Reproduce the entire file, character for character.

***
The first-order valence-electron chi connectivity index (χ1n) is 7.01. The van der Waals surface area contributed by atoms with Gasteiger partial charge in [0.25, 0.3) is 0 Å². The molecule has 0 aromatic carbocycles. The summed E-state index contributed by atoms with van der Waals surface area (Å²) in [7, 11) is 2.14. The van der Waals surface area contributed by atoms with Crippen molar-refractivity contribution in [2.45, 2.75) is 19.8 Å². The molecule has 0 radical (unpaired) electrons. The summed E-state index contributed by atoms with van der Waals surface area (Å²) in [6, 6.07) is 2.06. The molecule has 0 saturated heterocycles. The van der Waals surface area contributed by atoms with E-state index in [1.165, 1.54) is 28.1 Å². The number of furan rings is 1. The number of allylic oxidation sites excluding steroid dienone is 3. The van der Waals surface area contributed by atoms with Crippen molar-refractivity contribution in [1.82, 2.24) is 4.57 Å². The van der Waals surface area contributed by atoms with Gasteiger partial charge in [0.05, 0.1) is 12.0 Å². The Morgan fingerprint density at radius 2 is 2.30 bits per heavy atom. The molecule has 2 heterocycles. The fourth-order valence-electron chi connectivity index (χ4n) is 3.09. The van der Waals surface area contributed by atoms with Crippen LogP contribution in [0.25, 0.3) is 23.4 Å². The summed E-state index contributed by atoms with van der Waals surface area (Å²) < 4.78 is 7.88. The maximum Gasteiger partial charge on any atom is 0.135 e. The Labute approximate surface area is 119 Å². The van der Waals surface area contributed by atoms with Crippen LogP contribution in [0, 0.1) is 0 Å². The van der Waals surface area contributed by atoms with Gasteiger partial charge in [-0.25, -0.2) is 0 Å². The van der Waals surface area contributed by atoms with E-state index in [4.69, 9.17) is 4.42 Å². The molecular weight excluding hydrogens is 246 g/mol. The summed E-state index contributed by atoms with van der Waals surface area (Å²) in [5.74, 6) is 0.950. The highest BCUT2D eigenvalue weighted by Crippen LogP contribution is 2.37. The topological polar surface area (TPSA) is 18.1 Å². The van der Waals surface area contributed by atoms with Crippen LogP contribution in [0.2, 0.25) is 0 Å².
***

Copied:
The first-order valence-electron chi connectivity index (χ1n) is 7.01. The van der Waals surface area contributed by atoms with Gasteiger partial charge in [0.25, 0.3) is 0 Å². The molecule has 0 aromatic carbocycles. The summed E-state index contributed by atoms with van der Waals surface area (Å²) in [7, 11) is 2.14. The van der Waals surface area contributed by atoms with Crippen molar-refractivity contribution in [2.45, 2.75) is 19.8 Å². The molecule has 0 radical (unpaired) electrons. The summed E-state index contributed by atoms with van der Waals surface area (Å²) in [6, 6.07) is 2.06. The molecule has 0 saturated heterocycles. The van der Waals surface area contributed by atoms with E-state index in [1.165, 1.54) is 28.1 Å². The number of furan rings is 1. The number of allylic oxidation sites excluding steroid dienone is 3. The van der Waals surface area contributed by atoms with Crippen molar-refractivity contribution in [1.82, 2.24) is 4.57 Å². The van der Waals surface area contributed by atoms with Gasteiger partial charge in [0.05, 0.1) is 12.0 Å². The Morgan fingerprint density at radius 2 is 2.30 bits per heavy atom. The molecule has 2 heterocycles. The fourth-order valence-electron chi connectivity index (χ4n) is 3.09. The van der Waals surface area contributed by atoms with Crippen LogP contribution in [0.25, 0.3) is 23.4 Å². The summed E-state index contributed by atoms with van der Waals surface area (Å²) < 4.78 is 7.88. The maximum Gasteiger partial charge on any atom is 0.135 e. The Labute approximate surface area is 119 Å². The van der Waals surface area contributed by atoms with Crippen LogP contribution in [0, 0.1) is 0 Å². The van der Waals surface area contributed by atoms with Gasteiger partial charge in [-0.25, -0.2) is 0 Å². The van der Waals surface area contributed by atoms with E-state index in [4.69, 9.17) is 4.42 Å². The molecular weight excluding hydrogens is 246 g/mol. The summed E-state index contributed by atoms with van der Waals surface area (Å²) in [5.74, 6) is 0.950. The highest BCUT2D eigenvalue weighted by Crippen LogP contribution is 2.37. The topological polar surface area (TPSA) is 18.1 Å². The van der Waals surface area contributed by atoms with Crippen LogP contribution in [0.2, 0.25) is 0 Å².